M. HIDAYATULLAH, C.J.
1. Nidhan Singh son of Sher Singh has been convicted on two counts under Section 302 IPC for the murders of Gurnam Singh and Gurmel Singh on June 6, 1967. He was tried originally with two others, who were acquitted by the Additional Sessions Judge, Ganganagar. Nidhan Singh was sentenced to death and the sentence has been confirmed by the High Court while dismissing his appeal against the conviction and sentence. He now appeals to this Court by special leave.
2. Nidhan Singh was residing in Village Arayan within the circle of Police Station Kesharisinghpur. He had a field bearing Sq. No. 26 while Gurnam Singh and Gurmel Singh had the adjacent Sq. Field No. 25. Relations between Nidhan Singh and his brother Mastan Singh (one of the acquitted accused) on the one hand and Gurnam Singh and Gurmel Singh on the other were strained on account of disputes over watercourse and Keeker trees.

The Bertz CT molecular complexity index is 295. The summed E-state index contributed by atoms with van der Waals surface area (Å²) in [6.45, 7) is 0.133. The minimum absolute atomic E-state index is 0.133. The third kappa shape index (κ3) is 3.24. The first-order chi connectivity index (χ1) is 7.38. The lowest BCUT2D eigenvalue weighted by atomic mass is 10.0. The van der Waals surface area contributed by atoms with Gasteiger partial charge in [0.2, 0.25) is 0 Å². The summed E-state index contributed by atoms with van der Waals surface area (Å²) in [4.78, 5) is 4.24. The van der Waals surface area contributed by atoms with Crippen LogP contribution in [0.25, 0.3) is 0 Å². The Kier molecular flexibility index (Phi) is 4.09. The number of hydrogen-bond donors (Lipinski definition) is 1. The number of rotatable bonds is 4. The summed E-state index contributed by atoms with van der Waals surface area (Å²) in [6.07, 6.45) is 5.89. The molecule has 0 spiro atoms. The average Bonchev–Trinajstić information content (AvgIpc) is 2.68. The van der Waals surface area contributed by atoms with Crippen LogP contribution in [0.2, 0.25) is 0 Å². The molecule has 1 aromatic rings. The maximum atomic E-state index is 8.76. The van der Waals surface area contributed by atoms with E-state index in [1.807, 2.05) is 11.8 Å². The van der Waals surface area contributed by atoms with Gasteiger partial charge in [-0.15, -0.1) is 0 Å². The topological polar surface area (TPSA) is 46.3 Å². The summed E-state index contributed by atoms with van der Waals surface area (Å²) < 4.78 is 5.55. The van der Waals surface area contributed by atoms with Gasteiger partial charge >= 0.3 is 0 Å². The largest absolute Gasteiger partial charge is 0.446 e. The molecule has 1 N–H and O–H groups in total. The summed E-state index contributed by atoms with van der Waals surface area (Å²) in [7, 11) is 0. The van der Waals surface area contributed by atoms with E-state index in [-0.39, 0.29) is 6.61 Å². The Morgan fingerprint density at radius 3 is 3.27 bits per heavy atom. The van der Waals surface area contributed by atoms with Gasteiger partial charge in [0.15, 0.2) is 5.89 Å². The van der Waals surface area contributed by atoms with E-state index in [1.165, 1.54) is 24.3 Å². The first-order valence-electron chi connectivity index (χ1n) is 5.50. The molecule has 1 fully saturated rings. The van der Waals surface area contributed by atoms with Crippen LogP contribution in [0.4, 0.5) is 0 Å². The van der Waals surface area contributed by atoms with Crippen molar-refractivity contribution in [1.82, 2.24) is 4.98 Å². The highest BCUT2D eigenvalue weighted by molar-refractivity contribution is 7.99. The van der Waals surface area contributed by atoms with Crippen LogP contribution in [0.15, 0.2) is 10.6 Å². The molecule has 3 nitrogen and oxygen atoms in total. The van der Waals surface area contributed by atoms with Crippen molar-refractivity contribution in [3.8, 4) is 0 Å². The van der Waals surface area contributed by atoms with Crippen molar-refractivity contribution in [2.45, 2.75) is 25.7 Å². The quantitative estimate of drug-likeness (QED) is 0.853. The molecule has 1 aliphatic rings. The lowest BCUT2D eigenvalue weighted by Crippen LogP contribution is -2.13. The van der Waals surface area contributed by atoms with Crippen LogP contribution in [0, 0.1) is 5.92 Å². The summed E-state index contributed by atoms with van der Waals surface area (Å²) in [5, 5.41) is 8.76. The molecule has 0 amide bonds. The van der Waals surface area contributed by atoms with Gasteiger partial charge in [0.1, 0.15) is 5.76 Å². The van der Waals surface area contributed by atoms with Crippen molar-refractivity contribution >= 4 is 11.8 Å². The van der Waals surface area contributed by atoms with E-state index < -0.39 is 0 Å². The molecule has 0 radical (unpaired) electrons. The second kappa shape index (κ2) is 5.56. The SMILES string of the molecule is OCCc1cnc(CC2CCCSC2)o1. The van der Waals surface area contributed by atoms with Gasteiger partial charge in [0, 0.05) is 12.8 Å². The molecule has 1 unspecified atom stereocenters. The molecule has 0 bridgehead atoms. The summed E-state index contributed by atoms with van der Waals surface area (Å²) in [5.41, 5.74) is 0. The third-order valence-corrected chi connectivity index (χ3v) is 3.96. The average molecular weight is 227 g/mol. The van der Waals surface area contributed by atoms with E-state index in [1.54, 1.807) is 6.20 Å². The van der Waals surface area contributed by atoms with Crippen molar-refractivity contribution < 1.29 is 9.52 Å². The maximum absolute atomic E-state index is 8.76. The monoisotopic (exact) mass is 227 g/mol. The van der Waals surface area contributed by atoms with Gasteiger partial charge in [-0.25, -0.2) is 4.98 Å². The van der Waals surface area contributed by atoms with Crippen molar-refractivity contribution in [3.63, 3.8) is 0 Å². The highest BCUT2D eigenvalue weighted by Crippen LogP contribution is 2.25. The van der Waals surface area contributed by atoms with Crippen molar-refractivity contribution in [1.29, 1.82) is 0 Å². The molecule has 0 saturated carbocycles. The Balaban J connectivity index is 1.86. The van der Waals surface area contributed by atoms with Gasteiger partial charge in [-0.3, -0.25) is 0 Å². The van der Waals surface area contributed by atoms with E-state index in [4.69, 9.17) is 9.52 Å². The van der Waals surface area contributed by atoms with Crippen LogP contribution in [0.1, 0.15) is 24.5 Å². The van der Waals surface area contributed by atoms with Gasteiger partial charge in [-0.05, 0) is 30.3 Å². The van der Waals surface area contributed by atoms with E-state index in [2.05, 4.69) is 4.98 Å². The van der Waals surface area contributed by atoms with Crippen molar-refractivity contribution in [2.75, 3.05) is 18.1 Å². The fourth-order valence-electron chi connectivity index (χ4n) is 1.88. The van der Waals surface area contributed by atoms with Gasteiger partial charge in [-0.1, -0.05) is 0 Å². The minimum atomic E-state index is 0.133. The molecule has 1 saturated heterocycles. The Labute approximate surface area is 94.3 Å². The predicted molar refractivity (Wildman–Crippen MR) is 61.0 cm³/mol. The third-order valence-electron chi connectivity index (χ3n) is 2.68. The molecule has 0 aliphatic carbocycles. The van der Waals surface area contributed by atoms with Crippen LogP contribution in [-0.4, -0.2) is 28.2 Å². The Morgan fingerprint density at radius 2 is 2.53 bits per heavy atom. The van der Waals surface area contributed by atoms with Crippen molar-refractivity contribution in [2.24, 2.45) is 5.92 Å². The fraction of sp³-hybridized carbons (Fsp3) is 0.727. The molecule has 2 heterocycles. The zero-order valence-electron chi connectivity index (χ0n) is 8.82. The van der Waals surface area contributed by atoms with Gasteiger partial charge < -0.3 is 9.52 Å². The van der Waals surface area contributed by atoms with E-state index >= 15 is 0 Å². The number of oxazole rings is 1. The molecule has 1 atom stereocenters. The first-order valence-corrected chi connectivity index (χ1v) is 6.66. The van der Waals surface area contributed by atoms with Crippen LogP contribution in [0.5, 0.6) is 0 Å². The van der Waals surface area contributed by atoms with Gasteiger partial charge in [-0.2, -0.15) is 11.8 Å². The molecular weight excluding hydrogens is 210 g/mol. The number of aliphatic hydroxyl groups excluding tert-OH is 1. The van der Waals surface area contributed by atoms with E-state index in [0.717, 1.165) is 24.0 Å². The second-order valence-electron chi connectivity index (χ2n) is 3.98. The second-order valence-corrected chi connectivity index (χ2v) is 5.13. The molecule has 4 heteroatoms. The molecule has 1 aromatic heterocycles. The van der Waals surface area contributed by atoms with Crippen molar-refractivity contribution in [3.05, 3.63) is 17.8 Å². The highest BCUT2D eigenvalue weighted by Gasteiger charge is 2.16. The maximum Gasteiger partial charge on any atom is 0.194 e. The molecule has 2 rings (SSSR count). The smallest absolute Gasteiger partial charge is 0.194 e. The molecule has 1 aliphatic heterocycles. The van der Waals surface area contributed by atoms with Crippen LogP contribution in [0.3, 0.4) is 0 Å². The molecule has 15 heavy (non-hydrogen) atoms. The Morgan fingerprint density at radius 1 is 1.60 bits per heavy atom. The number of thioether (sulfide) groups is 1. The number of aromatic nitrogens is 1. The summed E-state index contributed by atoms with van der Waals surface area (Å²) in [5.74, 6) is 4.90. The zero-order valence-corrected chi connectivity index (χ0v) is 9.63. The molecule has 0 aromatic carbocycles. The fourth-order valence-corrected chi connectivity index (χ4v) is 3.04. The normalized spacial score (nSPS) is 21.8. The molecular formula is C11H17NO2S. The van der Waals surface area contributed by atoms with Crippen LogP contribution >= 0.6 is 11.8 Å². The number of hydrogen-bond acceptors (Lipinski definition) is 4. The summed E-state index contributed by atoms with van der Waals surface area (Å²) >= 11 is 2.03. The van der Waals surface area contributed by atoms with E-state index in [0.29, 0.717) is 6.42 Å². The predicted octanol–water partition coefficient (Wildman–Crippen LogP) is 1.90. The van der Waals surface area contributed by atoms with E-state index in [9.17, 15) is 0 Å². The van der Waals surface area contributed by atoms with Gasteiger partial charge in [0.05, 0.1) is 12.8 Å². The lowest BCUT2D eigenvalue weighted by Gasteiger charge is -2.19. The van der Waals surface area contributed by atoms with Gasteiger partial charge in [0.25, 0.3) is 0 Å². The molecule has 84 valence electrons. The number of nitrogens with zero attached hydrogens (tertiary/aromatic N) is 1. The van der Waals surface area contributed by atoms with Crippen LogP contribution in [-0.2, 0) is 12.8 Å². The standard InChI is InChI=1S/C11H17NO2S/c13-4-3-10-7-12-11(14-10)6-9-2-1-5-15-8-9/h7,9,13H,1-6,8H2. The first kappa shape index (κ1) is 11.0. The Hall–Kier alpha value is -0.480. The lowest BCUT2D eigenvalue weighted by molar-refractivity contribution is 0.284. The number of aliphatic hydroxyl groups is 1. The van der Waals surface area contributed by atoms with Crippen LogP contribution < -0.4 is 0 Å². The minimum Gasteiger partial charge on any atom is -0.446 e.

3. The prosecution case is that on June 6, 1967, Gurnam Singh and Gurmel Singh had gone to a neighbouring village and returned in the evening at about 6.30 p.m. They were residing at their Dhani and from there Gurmel Singh directed Gurnam Singh and his son Gurbachan Singh to go to the house of one Mirab to enquire about the turn of water from the water course. After meeting Mirab, Gurnam Singh and Gurbachan Singh returned to their Dhani and had to pass on the way to the house of Nidhan Singh and Mastan Singh. At that time Gurnam Singh coughed in a challenging tone which was heard by Nidhan Singh. Nidhan Singh was then with one Mehar Singh (other acquitted accused), his brother Mastan Singh and another Mastan Singh (PW 1). Nidhan Singh and these persons thereupon decided to beat Gurnam Singh and coming out of the back door of the house waylaid him. Nidhan Singh snatched the Lathi from the hand of Gurbachan Singh and began belabouring Gurnam Singh. Gurbachan Singh raised an outcry and Nidhan Singh chased him but he managed to escape. He went to his uncle Gurmel Singh, who was at the Dhani with his son Kashmir Singh (PW 2). In the mean time Nidhan Singh and others caught hold of Gurnam Singh and brought him to the house of Nidhan Singh. Nidhan Singh told his companions that if Gurnam Singh was not killed he would take revenge and kill them all the next day. Gurnam Singh was then stretched on the ground and Mehar Singh sat on his belly. Mastan Singh (PW 1) caught his legs. Mastan Singh (brother of Nidhan Singh) then brought a spade from inside the house and Nidhan Singh struck several blows on the neck of Gurnam Singh severing the head from the trunk. After this deed Nidhan Singh said that Gurbachan Singh would go to his Dhani and report and that Gurmel Singh was certain to come to enquire what had happened to his brother. Nidhan Singh then took a sword and hid himself near the main gate while the other persons sat down behind the wall in the courtyard. As anticipated, on being told by Gurbachan Singh, Gurmel Singh and his son proceeded to the house of Nidhan Singh. Gurmel Singh carried with him a 12 bore gun while Kashmir Singh, his son, who accompanied him had no weapon. As soon as Gurmel Singh entered the gate, Nidhan Singh pounced on him and struck with his sword. On receiving the blow the gun fell down and Nidhan Singh was able to continue to strike him with the sword till his head was almost severed from the trunk. After the conclusion of this dastardly deed Mehar Singh suggested that something should be done to make out a case for their protection. He then took the gun and fired one shot in the air. Taking two cartridges from the tuck of the Tahmad of Gurmel Singh he loaded the gun again and fired at a heifer and injured her. He then reloaded the gun and left it lying near the body of Gurmel Singh. On the suggestion of Mehar Singh his unlicensed pistol and some opium were left near the dead body of Gurmel Singh. Mastan Singh (PW 1) thereafter left the house and went to the house of one Inder Das (Inder Ram DW 1) where he spent the night and left the next morning for his own village. Nidhan Singh went with his sword to the house of Harnam Singh, Sarpanch (PW 5) and informed him about the occurrence. His case was that he was seated in his house with his parents, his wife and the wife of his brother when Gurnam Singh and Gurmel Singh, who were drunk, entered his house. Gurnam Singh had a lathi while Gurmel Singh was armed with a 12 bore gun. They started abusing him and Gurnam Singh then attempted to attack him with a lathi which missed the mark, as he stepped back. Gurmel Singh then fired at him with the gun but missed. Fearing injury or death to himself Nidhan Singh picked up a sword and started inflicting blows on the person of Gurnam Singh. His father Sher Singh also inflicted 5 or 7 blows on the body of Gurnam Singh. Gurmel Singh fired a second shot which again missed and hit the heifer. Gurmel Singh was loading his gun again but before he could fire Nidhan Singh struck him with this sword several times and he fell down. Both Gurnam Singh and Gurmel Singh died as a result of injuries received from the sword which was wielded by Nidhan Singh in his self-defence. This story of defence as given here was adhered to by Nidhan Singh at his trial. In view of the statement of Nidhan Singh that he was responsible for the injuries on the person of Gurnam Singh and Gurmel Singh it is not necessary to refer to the evidence in detail. It may, however, be pointed out that Gurnam Singh and Gurmel Singh do not appear to have caused any injury to Nidhan Singh or to any of the persons present at his house. The attack on Nidhan Singh and his companions by Gurnam Singh and Gurmel Singh must, therefore, be considered to have been completely ineffective.